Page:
Timber Floating Dams

Location/map ref

Locations in Abernethy Forest in 1858 'Big Dam', NJ018139 (SE of Rynettin) Funalt Dam, NJ003192 (West of Dell Lodge) Duack Dam, NH998165 (Between Loch Garten and Forest Lodge) Faesheallach Dam, NJ037165 (Loch an Spioraid, South of Lurg) Cromault Dam, NJ036136 (SE of Loch a' Chnuic) Garrochir Dam, NJ012111 (Loch a' Garbh-coire, SE of Ryvoan Bothy) (Grid references relate to the approximate centre of the body of water) References derived from map in Grant 1994, using Ordnance Survey Landranger map 36. Other dams were constructed throughout Strathspey forests.

History

For centuries, floating logs on rivers in spate was the main method of timber extraction. Prior to the construction of dams, floating still depended on the timing and size of the natural spates from high rainfall or snowmelt. Dams and sluices on the river Nethy tributaries allowed the river Nethy's flow to be increased when needed - in fact, even the natural spates could have been increased in volume and duration. This would have improved the quantities, timing and duration of timber floating, allowing timber to be processed faster and more efficiently. An early dam was built in Abernethy around June 1800, the embankments built up from turf and stone, with timber and iron sluices. The factor, James Grant, wrote to the Laird Sir James Grant of Grant describing a dam which would 'raise a flood on the Nethy as occasion requires' and, furthermore, that 'several other small ones can be made', depending on the success of the first. Dunlop believed that this was almost certainly a reference to the 'Big Dam' (see above for location). This dam is thought to have been instrumental in the removal of many large Pine trees from upstream near Ryvoan by the years 1812 and 1830 and its remains are still visible.

Other references

M. O'Reilly Explore Abernethy Visitor Centre linkto:http://www.exploreabernethy.co.uk[[Explore Abernethy website]] Dunlop, B. (1994) 'Native Woodland of Badenoch and Strathspey' (SNH research paper) Forsyth, W (1900) 'In the Shadow of Cairngorm' (Inverness) Grant, Elspeth (1994) 'Abernethy Forest - Its People and Its past' (Arkleton Trust ) Thompson, F. (1979) 'Portrait of the Spey'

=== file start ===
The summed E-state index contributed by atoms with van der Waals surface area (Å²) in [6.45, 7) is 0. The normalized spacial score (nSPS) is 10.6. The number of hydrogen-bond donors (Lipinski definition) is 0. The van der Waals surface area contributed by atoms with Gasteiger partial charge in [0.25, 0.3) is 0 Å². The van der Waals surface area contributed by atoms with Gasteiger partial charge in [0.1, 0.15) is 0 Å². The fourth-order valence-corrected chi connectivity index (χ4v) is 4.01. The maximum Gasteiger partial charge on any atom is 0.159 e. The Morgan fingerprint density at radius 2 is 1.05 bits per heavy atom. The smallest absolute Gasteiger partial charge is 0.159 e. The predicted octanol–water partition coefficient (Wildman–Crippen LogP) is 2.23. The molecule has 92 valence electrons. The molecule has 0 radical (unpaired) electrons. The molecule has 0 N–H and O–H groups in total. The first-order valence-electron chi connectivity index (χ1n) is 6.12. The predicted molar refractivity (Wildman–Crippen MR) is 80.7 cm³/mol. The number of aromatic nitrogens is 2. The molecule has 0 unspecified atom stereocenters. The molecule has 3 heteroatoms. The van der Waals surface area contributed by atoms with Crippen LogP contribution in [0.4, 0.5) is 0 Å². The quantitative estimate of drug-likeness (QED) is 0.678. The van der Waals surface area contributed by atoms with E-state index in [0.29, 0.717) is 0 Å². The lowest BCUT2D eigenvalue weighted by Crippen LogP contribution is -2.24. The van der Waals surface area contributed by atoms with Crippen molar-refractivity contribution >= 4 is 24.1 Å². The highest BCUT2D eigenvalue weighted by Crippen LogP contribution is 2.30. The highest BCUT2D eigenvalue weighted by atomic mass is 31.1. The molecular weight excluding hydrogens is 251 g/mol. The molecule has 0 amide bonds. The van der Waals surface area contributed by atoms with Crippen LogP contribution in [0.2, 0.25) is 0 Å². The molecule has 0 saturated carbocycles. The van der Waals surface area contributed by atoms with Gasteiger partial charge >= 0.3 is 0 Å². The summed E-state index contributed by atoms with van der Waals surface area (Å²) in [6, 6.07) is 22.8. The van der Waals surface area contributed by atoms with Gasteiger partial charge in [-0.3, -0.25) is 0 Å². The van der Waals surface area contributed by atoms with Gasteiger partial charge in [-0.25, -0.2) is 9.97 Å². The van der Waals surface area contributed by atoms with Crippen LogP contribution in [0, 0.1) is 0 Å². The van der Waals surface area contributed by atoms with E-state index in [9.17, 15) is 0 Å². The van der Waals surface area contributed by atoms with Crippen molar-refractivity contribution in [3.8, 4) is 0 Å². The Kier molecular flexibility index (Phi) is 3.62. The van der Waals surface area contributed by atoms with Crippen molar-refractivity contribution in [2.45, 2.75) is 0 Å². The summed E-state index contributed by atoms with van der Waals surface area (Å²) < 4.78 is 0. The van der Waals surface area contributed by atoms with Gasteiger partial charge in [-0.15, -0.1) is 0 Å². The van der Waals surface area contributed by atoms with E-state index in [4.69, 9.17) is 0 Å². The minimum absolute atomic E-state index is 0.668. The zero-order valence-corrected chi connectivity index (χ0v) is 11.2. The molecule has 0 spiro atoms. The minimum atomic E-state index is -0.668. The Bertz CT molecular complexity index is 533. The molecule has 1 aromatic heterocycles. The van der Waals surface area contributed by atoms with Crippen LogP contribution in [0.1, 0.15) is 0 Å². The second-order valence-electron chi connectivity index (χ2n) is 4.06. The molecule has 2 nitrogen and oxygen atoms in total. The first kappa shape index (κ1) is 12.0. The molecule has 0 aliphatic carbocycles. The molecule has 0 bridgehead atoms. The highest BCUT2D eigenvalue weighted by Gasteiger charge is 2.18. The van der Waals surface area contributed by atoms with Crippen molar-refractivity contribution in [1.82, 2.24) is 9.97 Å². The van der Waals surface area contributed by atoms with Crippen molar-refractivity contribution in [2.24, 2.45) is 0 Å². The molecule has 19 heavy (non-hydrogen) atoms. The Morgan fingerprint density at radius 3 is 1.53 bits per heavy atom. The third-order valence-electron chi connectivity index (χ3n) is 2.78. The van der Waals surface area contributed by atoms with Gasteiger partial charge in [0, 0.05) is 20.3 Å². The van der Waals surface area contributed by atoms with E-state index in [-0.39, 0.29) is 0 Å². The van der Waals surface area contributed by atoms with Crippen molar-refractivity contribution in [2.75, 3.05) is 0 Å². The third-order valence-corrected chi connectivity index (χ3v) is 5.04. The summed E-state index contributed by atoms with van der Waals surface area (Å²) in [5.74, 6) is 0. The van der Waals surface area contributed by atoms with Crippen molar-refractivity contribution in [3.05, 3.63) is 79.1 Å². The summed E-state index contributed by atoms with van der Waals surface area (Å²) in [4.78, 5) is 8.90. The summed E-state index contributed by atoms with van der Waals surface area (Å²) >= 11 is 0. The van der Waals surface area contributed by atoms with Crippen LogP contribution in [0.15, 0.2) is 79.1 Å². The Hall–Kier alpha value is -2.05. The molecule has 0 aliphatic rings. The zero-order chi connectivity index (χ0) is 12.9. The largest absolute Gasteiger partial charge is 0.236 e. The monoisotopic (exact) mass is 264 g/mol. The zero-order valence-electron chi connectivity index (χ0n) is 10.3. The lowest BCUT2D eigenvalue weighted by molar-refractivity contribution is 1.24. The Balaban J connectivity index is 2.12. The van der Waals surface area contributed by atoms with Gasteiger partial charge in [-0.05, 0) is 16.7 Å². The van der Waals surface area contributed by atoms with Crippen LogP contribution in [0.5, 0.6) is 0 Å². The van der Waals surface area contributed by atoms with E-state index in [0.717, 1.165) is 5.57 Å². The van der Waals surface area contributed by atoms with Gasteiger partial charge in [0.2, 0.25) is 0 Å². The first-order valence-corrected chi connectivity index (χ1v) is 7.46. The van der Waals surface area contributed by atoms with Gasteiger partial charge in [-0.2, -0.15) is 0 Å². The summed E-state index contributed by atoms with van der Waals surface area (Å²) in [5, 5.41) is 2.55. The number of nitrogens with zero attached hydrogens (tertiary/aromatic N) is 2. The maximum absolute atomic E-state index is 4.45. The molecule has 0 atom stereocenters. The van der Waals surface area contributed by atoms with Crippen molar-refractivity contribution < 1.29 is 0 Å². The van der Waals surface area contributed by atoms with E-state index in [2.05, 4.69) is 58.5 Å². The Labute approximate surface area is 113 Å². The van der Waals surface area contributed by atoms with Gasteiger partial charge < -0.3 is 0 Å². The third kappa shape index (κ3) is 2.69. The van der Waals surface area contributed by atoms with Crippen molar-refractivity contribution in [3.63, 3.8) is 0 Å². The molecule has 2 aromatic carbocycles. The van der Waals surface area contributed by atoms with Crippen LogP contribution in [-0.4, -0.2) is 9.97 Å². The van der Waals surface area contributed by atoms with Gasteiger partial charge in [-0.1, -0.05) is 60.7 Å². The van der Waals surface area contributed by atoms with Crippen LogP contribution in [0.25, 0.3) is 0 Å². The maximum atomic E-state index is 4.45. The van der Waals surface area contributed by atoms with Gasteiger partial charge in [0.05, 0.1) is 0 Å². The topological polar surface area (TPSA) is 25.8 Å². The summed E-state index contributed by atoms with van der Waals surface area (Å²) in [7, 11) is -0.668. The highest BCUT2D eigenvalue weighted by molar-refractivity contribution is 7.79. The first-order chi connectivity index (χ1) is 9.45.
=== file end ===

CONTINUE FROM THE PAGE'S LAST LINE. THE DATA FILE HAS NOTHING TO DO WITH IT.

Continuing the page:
Timber Floating

‘It was a busy scene all through the forest, so many rough little horses moving about in every direction, each dragging its load, attended by an active boy as a guide and remover of obstructions… This driving lasted till sufficient timber was collected to render the opening of the sluices profitable… In order to have a run of water at command, the sources of the little rivers were managed artificially to suit floating purposes. Embankments were raised at the ends of the lakes in the far-away glens, at the point where the different burnies issued from them. Strong sluice-gates, always kept closed, prevented the escape of any but a small rill of water, so that when a rush was wanted the supply was sure.

‘The night before a run, the man in charge of that particular sluice set off up the hill, and reaching the spot long before daylight opened the heavy gates; out rushed the torrent, travelling so quickly as to reach the deposit of timber in time for the meeting of the woodmen…’ (‘Memoirs of a Highland Lady’, Elizabeth Grant of Rothiemurchus in Thompson 1979) ‘At the Dell intack, Benjamin Lobban might be seen standing near the sluice and deftly picking out such of the finer logs as he fancied, to be sawn into deals.’ (Forsyth 1900)

Much of the floating was carried out during the autumn and winter months, presumably when spate conditions were more likely (in an 1805 letter from Alexander Cummings, Woods Manager to James Grant, Factor, the floating season ran from August 26th to May 15th ). Thus, the man tasked with opening the sluice gate would often face horrendous weather, alone and probably in the dark before dawn. Elizabeth Grant notes the death of one such worker, probably due to hypothermia, at a Loch Einich dam in her Memoirs of a Highland Lady (Watson 1992). During the 18th Century the York Buildings Company brought further innovations, including new handtools (‘cleeks’), steerable timber rafts, ‘currachs’/coracles and the splitting of rock obstructions using fire and cold water. Timber floating, however, became redundant with the increased availability of roads, motor vehicles and steam trains (in 1863) – the Industrial Revolution and First World War being major influencing factors.